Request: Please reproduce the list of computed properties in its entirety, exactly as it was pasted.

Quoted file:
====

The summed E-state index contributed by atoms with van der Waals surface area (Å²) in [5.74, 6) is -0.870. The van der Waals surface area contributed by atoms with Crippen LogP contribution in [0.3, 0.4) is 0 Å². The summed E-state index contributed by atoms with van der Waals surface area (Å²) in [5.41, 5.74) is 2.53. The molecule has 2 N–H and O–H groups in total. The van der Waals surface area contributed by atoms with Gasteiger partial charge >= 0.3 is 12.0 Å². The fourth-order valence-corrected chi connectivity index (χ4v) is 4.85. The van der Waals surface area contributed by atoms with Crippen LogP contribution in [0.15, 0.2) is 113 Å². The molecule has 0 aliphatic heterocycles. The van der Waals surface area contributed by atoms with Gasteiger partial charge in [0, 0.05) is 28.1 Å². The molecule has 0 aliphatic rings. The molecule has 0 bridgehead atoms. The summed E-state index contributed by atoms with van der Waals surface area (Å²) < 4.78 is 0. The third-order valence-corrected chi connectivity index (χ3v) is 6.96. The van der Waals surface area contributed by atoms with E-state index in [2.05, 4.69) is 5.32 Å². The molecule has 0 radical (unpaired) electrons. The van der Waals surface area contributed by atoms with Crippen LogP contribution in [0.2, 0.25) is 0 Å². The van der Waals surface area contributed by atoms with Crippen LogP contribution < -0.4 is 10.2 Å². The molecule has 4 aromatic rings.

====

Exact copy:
The summed E-state index contributed by atoms with van der Waals surface area (Å²) in [5.74, 6) is -0.870. The van der Waals surface area contributed by atoms with Crippen LogP contribution in [0.3, 0.4) is 0 Å². The summed E-state index contributed by atoms with van der Waals surface area (Å²) in [5.41, 5.74) is 2.53. The molecule has 2 N–H and O–H groups in total. The van der Waals surface area contributed by atoms with Gasteiger partial charge >= 0.3 is 12.0 Å². The fourth-order valence-corrected chi connectivity index (χ4v) is 4.85. The van der Waals surface area contributed by atoms with Crippen LogP contribution in [0.15, 0.2) is 113 Å². The molecule has 0 aliphatic heterocycles. The van der Waals surface area contributed by atoms with Gasteiger partial charge in [0, 0.05) is 28.1 Å². The molecule has 0 aliphatic rings. The molecule has 0 bridgehead atoms. The summed E-state index contributed by atoms with van der Waals surface area (Å²) < 4.78 is 0. The third-order valence-corrected chi connectivity index (χ3v) is 6.96. The van der Waals surface area contributed by atoms with E-state index in [2.05, 4.69) is 5.32 Å². The molecule has 0 radical (unpaired) electrons. The van der Waals surface area contributed by atoms with Crippen LogP contribution in [0.2, 0.25) is 0 Å². The van der Waals surface area contributed by atoms with Crippen LogP contribution < -0.4 is 10.2 Å². The molecule has 4 aromatic rings.